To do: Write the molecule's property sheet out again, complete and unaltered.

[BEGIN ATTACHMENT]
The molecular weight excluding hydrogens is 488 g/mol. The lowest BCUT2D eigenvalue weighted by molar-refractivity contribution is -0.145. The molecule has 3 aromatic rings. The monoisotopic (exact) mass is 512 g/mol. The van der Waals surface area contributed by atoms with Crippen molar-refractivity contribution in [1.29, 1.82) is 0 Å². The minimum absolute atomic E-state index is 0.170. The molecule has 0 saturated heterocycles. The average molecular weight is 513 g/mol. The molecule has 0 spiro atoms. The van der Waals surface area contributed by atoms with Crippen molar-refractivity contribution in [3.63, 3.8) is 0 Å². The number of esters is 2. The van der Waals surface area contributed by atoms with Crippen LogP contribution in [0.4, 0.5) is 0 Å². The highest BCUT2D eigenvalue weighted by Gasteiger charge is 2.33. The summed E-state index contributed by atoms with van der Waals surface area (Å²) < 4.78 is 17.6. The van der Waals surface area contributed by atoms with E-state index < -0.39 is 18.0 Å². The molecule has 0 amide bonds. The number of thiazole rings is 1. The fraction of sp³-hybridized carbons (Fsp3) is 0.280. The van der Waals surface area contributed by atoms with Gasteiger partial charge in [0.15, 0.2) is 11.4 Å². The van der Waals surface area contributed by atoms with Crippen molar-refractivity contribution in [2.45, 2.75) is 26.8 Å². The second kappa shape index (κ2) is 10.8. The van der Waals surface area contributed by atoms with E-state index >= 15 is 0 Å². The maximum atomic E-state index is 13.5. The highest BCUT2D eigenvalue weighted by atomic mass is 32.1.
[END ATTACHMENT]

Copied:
The molecular weight excluding hydrogens is 488 g/mol. The lowest BCUT2D eigenvalue weighted by molar-refractivity contribution is -0.145. The molecule has 3 aromatic rings. The monoisotopic (exact) mass is 512 g/mol. The van der Waals surface area contributed by atoms with Crippen molar-refractivity contribution in [1.29, 1.82) is 0 Å². The minimum absolute atomic E-state index is 0.170. The molecule has 0 saturated heterocycles. The average molecular weight is 513 g/mol. The molecule has 0 spiro atoms. The van der Waals surface area contributed by atoms with Crippen molar-refractivity contribution in [3.63, 3.8) is 0 Å². The number of esters is 2. The van der Waals surface area contributed by atoms with Crippen LogP contribution in [0.4, 0.5) is 0 Å². The highest BCUT2D eigenvalue weighted by Gasteiger charge is 2.33. The summed E-state index contributed by atoms with van der Waals surface area (Å²) < 4.78 is 17.6. The van der Waals surface area contributed by atoms with E-state index < -0.39 is 18.0 Å². The molecule has 0 amide bonds. The number of thiazole rings is 1. The fraction of sp³-hybridized carbons (Fsp3) is 0.280. The van der Waals surface area contributed by atoms with Gasteiger partial charge in [0.15, 0.2) is 11.4 Å². The van der Waals surface area contributed by atoms with Crippen molar-refractivity contribution in [2.45, 2.75) is 26.8 Å². The second kappa shape index (κ2) is 10.8. The van der Waals surface area contributed by atoms with E-state index >= 15 is 0 Å². The maximum atomic E-state index is 13.5. The highest BCUT2D eigenvalue weighted by atomic mass is 32.1.